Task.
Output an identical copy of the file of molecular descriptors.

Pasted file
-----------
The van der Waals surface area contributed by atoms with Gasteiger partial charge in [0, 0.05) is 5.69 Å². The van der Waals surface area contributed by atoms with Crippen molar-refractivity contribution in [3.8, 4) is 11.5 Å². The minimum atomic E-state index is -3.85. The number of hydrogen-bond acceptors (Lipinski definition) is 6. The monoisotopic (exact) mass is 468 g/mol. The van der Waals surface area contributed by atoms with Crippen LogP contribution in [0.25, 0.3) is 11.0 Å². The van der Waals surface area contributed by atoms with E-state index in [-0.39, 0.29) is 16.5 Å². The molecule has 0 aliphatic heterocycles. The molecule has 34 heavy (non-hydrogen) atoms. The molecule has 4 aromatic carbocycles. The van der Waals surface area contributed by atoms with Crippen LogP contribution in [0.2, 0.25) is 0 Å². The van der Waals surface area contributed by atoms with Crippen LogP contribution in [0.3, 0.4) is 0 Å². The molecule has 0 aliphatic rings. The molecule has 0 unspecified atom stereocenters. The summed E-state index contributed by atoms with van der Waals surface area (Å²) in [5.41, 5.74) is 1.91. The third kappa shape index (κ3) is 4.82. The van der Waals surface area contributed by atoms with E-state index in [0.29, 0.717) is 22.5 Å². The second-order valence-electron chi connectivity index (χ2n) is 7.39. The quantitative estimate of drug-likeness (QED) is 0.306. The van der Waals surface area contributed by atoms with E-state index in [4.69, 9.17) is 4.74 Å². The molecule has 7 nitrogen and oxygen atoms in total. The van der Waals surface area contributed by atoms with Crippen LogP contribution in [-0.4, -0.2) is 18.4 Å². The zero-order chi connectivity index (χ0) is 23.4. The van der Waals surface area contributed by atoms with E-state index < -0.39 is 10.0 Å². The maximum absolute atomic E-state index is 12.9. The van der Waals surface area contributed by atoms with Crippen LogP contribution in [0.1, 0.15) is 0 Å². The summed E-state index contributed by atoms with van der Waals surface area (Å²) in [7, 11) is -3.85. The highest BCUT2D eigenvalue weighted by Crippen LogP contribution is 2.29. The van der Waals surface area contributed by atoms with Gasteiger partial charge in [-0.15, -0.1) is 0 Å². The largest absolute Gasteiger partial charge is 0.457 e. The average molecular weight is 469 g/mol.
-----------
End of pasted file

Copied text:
The van der Waals surface area contributed by atoms with Gasteiger partial charge in [0, 0.05) is 5.69 Å². The van der Waals surface area contributed by atoms with Crippen molar-refractivity contribution in [3.8, 4) is 11.5 Å². The minimum atomic E-state index is -3.85. The number of hydrogen-bond acceptors (Lipinski definition) is 6. The monoisotopic (exact) mass is 468 g/mol. The van der Waals surface area contributed by atoms with Crippen LogP contribution in [0.25, 0.3) is 11.0 Å². The van der Waals surface area contributed by atoms with E-state index in [-0.39, 0.29) is 16.5 Å². The molecule has 0 aliphatic heterocycles. The molecule has 34 heavy (non-hydrogen) atoms. The molecule has 4 aromatic carbocycles. The van der Waals surface area contributed by atoms with Crippen LogP contribution in [0.2, 0.25) is 0 Å². The van der Waals surface area contributed by atoms with Crippen LogP contribution in [0.3, 0.4) is 0 Å². The molecule has 0 aliphatic rings. The molecule has 0 unspecified atom stereocenters. The summed E-state index contributed by atoms with van der Waals surface area (Å²) in [5.41, 5.74) is 1.91. The third kappa shape index (κ3) is 4.82. The van der Waals surface area contributed by atoms with E-state index in [0.29, 0.717) is 22.5 Å². The second-order valence-electron chi connectivity index (χ2n) is 7.39. The quantitative estimate of drug-likeness (QED) is 0.306. The van der Waals surface area contributed by atoms with E-state index in [4.69, 9.17) is 4.74 Å². The molecule has 7 nitrogen and oxygen atoms in total. The van der Waals surface area contributed by atoms with Crippen LogP contribution in [-0.4, -0.2) is 18.4 Å². The zero-order chi connectivity index (χ0) is 23.4. The van der Waals surface area contributed by atoms with E-state index < -0.39 is 10.0 Å². The maximum absolute atomic E-state index is 12.9. The van der Waals surface area contributed by atoms with Crippen LogP contribution in [0.1, 0.15) is 0 Å². The summed E-state index contributed by atoms with van der Waals surface area (Å²) in [7, 11) is -3.85. The highest BCUT2D eigenvalue weighted by Crippen LogP contribution is 2.29. The van der Waals surface area contributed by atoms with Gasteiger partial charge in [-0.15, -0.1) is 0 Å². The largest absolute Gasteiger partial charge is 0.457 e. The average molecular weight is 469 g/mol.